It is all about the hunt. Yesterday afternoon we piled into the car and drove out to the nearby Christmas tree farm to cut down our tree. Cutting down your tree is much more fun than going to the local grocery store parking lot to claim your tree. In our family, the Noble Fur is the only acceptable Christmas tree available and even Super Wal-Mart doesn’t carry them. You have to get your shoes muddy.
I’ve finally accepted the fact that looking for a Christmas tree has little to do with finding the perfect tree. If finding the right tree was based solely on measurable parameters, we would have been done in five minutes. The first tree we came across was just as good as the tree we finally cut down. In fact if you were to put them side by side you wouldn’t be able to recognize the difference. But, the hunt has to last at least 40 minutes. This gives ample time for everyone to process the validity of their own irrational parameters and get tired of defending their requirements against the requirements of others. After 40 minutes, every tree looks good and everyone is ready to cut.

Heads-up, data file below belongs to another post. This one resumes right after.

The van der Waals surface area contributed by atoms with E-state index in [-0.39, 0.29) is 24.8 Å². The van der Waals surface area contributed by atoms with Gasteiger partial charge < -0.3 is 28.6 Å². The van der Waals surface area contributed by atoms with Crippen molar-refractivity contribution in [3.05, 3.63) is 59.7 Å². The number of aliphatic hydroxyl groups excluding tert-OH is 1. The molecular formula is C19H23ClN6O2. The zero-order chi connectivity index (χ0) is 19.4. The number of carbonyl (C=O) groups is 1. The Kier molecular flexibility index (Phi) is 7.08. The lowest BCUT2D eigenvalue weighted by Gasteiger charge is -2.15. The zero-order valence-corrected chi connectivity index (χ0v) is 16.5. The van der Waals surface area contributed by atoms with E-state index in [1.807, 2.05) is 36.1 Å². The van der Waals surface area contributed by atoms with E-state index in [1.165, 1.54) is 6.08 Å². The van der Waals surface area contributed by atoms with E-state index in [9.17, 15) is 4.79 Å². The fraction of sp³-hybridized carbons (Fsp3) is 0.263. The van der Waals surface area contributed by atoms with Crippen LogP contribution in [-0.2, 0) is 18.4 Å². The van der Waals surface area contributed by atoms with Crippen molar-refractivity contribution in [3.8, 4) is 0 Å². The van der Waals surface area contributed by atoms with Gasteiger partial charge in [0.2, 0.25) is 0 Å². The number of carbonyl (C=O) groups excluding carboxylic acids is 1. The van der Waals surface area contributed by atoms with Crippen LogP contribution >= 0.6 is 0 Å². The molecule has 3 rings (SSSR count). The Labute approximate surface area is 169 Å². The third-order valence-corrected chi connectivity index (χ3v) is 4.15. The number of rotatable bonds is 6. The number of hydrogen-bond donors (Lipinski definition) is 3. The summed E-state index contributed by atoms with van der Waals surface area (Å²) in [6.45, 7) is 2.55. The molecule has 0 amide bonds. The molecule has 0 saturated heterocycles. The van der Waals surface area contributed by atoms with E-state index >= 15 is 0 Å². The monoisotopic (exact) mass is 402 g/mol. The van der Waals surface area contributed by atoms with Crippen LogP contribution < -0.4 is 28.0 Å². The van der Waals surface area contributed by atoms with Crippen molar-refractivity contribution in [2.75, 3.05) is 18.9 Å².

The exercise sounded something like this. “Oh this tree looks good. Come take a look.” Everyone agreed the tree would do, but for some reason, people walked away with the hope that something better was in store. “Come over here. I think this one will do.” The same realization was made with tree number two, and three, and four, and so on. Sure they all had their subtle differences, but if given the chance, no one could articulate why the search needed to continue. We just hadn’t spent enough time. The first tree that was suggested after 40 minutes rolled around got the saw.
Once again timing is everything. And when we finally dragged the tree inside and placed it in the stand, I have to admit, it was the perfect tree. At least we had a great time roaming the field getting muddy. I believe that story illustrates a lesson in life, but I think I will keep that commentary to my personal journal.